Third, even if it could have been more focused, I still loved the overall message about family. I think Vin Diesel might have carried this over from the Fast and the Furious movies because they are all about family. I particularly appreciated the focus on alternative families- that families are not always about blood but so much more.
Fourth, it is a beautiful looking movie. James Gunn has done it again with amazing cinematography and special effects. The planet Peter’s father lives on was beautiful and lush. I loved all the bright colors and dazzling world building. The special effects on Rocket and Baby Groot are flawless. You forget they aren’t actual talking raccoons and walking baby trees.
There also is a joyous feeling to the picture which makes it pleasing to watch. While some of the jokes grow tired it never made me angry or annoyed like other fantasy films. I mostly wasn’t bored although there were a few moments that dragged.
The soundtrack was a bit of a mixed bag. There are some great songs but a few of them felt very on-the-nose Also, I didn’t like that characters mentioned the songs so much. In the original they are this awesome background gift to enjoy (aside from Peter listening to them they don’t work into the story and he doesn’t repeat lyrics or talk about the individual songs). Here there is even one song where the lyrics are repeated verbatim and the life experience fits perfectly into the situation at hand. It makes the song choice feel uncreative and obvious when they were so great in the original. Still, there are some good songs. Cat Stevens and Electric Light Orchestra are used particularly well.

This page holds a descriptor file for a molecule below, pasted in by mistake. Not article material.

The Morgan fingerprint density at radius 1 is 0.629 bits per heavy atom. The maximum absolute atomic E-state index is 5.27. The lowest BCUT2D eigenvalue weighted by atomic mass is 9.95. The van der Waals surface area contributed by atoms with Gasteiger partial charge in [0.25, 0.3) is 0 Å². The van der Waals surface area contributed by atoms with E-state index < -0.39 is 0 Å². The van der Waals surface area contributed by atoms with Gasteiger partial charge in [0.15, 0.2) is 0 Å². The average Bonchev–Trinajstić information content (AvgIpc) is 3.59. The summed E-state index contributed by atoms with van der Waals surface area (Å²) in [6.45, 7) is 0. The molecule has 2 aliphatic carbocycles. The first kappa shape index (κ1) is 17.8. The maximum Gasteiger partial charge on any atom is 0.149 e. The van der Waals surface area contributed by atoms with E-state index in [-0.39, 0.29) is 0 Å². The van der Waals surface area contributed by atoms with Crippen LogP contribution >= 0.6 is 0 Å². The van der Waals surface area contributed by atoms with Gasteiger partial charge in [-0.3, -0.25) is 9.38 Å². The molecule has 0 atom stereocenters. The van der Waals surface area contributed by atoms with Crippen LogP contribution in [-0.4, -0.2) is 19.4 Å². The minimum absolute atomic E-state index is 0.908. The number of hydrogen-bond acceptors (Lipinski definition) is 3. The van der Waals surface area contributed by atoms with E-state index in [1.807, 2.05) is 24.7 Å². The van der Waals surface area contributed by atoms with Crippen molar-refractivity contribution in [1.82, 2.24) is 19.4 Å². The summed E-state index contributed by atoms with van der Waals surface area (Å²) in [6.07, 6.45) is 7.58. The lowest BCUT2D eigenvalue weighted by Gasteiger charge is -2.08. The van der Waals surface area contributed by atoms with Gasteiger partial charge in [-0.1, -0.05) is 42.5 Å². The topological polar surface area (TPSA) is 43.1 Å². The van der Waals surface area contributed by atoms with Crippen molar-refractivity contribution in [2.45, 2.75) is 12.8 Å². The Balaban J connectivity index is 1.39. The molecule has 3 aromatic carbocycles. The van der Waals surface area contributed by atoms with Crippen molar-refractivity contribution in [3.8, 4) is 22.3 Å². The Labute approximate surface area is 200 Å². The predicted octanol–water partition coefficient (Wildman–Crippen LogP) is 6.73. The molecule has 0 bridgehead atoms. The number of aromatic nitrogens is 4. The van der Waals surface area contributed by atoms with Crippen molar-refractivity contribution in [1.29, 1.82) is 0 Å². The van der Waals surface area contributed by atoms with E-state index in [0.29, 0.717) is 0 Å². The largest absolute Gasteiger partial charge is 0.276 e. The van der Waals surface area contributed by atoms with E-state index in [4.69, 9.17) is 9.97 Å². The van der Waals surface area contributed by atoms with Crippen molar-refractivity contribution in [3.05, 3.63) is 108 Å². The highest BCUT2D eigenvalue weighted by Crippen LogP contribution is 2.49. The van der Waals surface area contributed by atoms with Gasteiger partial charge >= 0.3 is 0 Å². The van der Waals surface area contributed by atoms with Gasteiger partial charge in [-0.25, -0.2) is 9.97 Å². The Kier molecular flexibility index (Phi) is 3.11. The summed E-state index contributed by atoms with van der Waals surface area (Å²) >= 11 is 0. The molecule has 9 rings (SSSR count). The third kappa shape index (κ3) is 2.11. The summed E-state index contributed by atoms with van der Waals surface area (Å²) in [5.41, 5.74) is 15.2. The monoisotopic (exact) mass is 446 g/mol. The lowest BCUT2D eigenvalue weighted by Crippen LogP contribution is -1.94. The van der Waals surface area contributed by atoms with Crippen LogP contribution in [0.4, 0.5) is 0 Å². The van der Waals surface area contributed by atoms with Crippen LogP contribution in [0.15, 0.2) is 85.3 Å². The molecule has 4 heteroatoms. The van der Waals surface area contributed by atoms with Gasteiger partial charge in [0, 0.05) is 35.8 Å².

In the end, Guardians of the Galaxy vol 2 is a mixed bag leaning towards the negative. I have really struggled with what grade to give it and whether to make it smile or frown worthy. Other films I have given smiles to like Ghost in the Shell feel less worthy than this film but this is way more of a disappointment and downgrade from the original film. It’s really tough…
I’m torn but I think my disappointment is going to rule the day:
Overall Grade- C (It is without a doubt in my bottom 5 Marvel movies. No question)
Also this is pretty raunchy for a Marvel movie. It definitely earns its PG-13.
You can all hate me now…
Check out my podcast with my friend Trevor from How to Love Comics where we break it all down